Secret Lecturer: Are curriculum reforms really worth it?

Secret Teacher

I wonder if in 10 years’ time we’ll be looking at T-levels as a carbon copy of one of their late predecessors, GNVQs (general national vocational qualifications). 

Recent research by the Fischer Family Trust Education Datalab has looked at students who turned 16 between 2002-2009 and compared academic and career achievements of those who took GNVQs with those from an equivalent background who didn’t. Interestingly, it found the outcomes for both sets of students hardly differed. 

GNVQs, introduced in 1993 and phased out in 2007, were offered in two formats - intermediate, the equivalent of four A-C GCSEs, bumped up to the required five by students taking an additional straight GCSE, and advanced, the equivalent of two A-levels.

 

Decision to scrap GNVQs open to question

The researchers found that those who had not taken them had had a slight advantage when entering higher education at age 22, whereas those who had were slightly better placed in employment and income at age 29.

You have to ask if it worth all the effort in introducing, and then abandoning, GNVQs. Spending too much energy on the curriculum? Looking back, the decision to scrap them was taken without this quality of evidence.  

In June 1997, an article in the Independent said GNVQs had failed to match the status of A-levels and did not provide a genuine route to jobs for school-leavers. The Qualifications and curriculum Authority (QCA) described GNVQs as imperfect. But research some 20 years later proves how wrong these conclusions were and questions the justification for scrapping them. In terms of outcomes for pupils they were pretty well equivalent. 

 

An obsession with league tables

Our focus on ‘reform, reform, reform’, driven by an obsession with league tables, just does not exist in France, Germany or the US. The QCA said on the BBC in 2005 that some schools had exploited current imperfections in the GNVQs to score more points.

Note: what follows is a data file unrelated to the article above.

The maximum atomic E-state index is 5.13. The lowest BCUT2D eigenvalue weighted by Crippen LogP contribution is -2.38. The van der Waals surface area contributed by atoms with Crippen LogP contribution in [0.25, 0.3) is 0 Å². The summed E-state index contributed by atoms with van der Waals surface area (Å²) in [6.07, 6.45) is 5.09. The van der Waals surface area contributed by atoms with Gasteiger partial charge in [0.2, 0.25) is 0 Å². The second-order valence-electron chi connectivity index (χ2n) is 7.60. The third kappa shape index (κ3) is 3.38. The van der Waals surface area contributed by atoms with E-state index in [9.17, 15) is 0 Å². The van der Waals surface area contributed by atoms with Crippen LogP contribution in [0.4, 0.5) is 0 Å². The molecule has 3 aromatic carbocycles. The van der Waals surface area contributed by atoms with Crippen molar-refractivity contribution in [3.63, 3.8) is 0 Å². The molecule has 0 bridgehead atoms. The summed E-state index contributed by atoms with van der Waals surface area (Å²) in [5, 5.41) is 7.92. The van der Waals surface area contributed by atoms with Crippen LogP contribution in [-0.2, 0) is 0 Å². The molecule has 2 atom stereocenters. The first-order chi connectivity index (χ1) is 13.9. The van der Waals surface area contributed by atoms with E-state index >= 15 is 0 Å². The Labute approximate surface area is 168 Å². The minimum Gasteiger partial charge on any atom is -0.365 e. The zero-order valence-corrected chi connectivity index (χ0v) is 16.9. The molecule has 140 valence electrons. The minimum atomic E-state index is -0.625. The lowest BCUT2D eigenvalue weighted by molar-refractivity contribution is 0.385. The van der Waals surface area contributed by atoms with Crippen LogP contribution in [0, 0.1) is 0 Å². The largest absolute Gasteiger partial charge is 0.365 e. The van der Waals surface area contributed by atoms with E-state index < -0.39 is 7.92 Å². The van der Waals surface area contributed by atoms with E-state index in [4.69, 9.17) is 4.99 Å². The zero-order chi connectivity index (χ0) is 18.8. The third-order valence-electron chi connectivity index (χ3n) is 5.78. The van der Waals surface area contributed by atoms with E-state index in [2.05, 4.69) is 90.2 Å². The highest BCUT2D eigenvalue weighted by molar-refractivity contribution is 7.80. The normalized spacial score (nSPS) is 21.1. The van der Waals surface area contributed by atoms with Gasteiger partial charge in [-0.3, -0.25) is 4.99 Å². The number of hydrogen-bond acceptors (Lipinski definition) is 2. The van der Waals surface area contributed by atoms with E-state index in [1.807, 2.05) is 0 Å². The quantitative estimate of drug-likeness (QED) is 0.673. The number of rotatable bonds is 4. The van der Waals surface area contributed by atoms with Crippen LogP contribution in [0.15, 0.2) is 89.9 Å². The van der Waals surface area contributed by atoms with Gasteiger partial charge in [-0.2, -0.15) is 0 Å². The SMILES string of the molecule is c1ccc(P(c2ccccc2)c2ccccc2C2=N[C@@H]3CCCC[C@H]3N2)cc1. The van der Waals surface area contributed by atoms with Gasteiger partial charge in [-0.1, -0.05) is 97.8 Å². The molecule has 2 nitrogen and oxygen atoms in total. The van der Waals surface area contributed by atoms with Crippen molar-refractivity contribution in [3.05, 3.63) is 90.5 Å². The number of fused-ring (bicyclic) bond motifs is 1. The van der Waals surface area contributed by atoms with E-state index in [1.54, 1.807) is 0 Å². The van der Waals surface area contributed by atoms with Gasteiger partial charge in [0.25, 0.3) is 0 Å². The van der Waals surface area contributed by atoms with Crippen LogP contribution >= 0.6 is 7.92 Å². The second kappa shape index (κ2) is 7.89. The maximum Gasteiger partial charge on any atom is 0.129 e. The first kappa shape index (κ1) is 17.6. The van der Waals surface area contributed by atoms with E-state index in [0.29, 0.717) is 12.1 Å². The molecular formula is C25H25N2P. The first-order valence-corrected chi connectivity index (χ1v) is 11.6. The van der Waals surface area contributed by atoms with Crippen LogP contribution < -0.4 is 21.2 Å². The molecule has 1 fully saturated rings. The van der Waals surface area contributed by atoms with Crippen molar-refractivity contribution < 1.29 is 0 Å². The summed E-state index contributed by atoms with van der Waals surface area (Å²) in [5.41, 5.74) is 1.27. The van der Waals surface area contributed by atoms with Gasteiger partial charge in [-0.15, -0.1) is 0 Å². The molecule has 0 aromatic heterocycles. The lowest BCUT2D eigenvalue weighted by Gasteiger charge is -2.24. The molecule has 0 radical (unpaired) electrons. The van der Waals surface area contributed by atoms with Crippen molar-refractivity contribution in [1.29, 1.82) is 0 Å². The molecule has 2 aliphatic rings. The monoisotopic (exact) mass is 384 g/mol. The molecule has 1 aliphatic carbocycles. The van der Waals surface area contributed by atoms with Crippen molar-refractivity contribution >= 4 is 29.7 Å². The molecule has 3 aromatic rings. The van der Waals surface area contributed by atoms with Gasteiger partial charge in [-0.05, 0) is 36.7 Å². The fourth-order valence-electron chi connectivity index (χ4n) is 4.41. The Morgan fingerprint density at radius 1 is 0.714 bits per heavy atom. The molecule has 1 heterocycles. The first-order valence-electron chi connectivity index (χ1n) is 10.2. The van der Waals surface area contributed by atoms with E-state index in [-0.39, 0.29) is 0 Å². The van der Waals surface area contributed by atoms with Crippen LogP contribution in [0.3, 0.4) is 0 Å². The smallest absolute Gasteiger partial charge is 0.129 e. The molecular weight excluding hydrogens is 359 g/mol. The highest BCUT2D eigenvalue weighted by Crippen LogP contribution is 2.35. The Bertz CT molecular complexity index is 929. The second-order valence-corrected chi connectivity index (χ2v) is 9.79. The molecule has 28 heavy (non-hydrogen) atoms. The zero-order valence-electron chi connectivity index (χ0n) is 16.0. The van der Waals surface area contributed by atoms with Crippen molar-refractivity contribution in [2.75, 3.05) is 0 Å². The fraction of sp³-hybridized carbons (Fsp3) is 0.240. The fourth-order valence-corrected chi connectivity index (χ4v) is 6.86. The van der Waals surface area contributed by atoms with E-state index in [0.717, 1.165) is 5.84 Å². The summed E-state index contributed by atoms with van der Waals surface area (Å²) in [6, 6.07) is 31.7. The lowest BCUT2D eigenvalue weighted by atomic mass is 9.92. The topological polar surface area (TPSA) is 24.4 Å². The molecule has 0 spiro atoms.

The inference here is that anything deemed to be devaluing the sacred league tables had to be got rid of despite any evidence to the contrary. It merely highlights the fact that curriculum reform in England seems to be heavily influenced by the obsession with markets and providing an easy yardstick for ranking schools. 

The decision to scrap GNVQs wasn’t driven by whether students enjoyed them, or if teachers found them a good vehicle for communicating or engaging pupils, or if the GNVQs led to good outcomes, but how they might affect league tables. 

 

A lesson from history

It’s the old problem of deja vu. A number of the career civil servants working on the new T-levels would have been at university when GNVQs were scrapped but I doubt they’ll check out what happened then. We need a panel of DfE elders reminding reformers of past experience and mistakes. 

GNVQs lasted considerably longer than Labour’s diplomas that came and went within 4-5 years. How many other good ideas have been thrown out with little research to back the decision? 
Diplomas might well have been successful!